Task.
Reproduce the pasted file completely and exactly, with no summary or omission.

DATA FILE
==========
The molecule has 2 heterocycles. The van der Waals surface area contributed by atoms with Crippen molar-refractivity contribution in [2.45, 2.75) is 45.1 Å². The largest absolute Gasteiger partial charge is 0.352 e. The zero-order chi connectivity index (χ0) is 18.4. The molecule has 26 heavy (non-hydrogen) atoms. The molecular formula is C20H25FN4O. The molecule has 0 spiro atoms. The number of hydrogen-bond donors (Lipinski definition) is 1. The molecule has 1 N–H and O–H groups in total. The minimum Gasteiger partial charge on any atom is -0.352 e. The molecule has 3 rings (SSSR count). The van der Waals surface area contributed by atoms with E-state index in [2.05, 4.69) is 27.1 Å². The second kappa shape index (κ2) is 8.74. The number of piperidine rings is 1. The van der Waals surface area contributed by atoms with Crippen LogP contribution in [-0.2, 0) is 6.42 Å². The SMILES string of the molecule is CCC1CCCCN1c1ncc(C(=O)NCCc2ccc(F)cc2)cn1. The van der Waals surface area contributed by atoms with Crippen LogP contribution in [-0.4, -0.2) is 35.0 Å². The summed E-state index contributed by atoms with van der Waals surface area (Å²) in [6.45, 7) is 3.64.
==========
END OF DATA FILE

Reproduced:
The molecule has 2 heterocycles. The van der Waals surface area contributed by atoms with Crippen molar-refractivity contribution in [2.45, 2.75) is 45.1 Å². The largest absolute Gasteiger partial charge is 0.352 e. The zero-order chi connectivity index (χ0) is 18.4. The molecule has 26 heavy (non-hydrogen) atoms. The molecular formula is C20H25FN4O. The molecule has 0 spiro atoms. The number of hydrogen-bond donors (Lipinski definition) is 1. The molecule has 1 N–H and O–H groups in total. The minimum Gasteiger partial charge on any atom is -0.352 e. The molecule has 3 rings (SSSR count). The van der Waals surface area contributed by atoms with E-state index in [2.05, 4.69) is 27.1 Å². The second kappa shape index (κ2) is 8.74. The number of piperidine rings is 1. The van der Waals surface area contributed by atoms with Crippen LogP contribution in [-0.2, 0) is 6.42 Å². The SMILES string of the molecule is CCC1CCCCN1c1ncc(C(=O)NCCc2ccc(F)cc2)cn1. The van der Waals surface area contributed by atoms with Crippen LogP contribution in [-0.4, -0.2) is 35.0 Å². The summed E-state index contributed by atoms with van der Waals surface area (Å²) in [6.45, 7) is 3.64.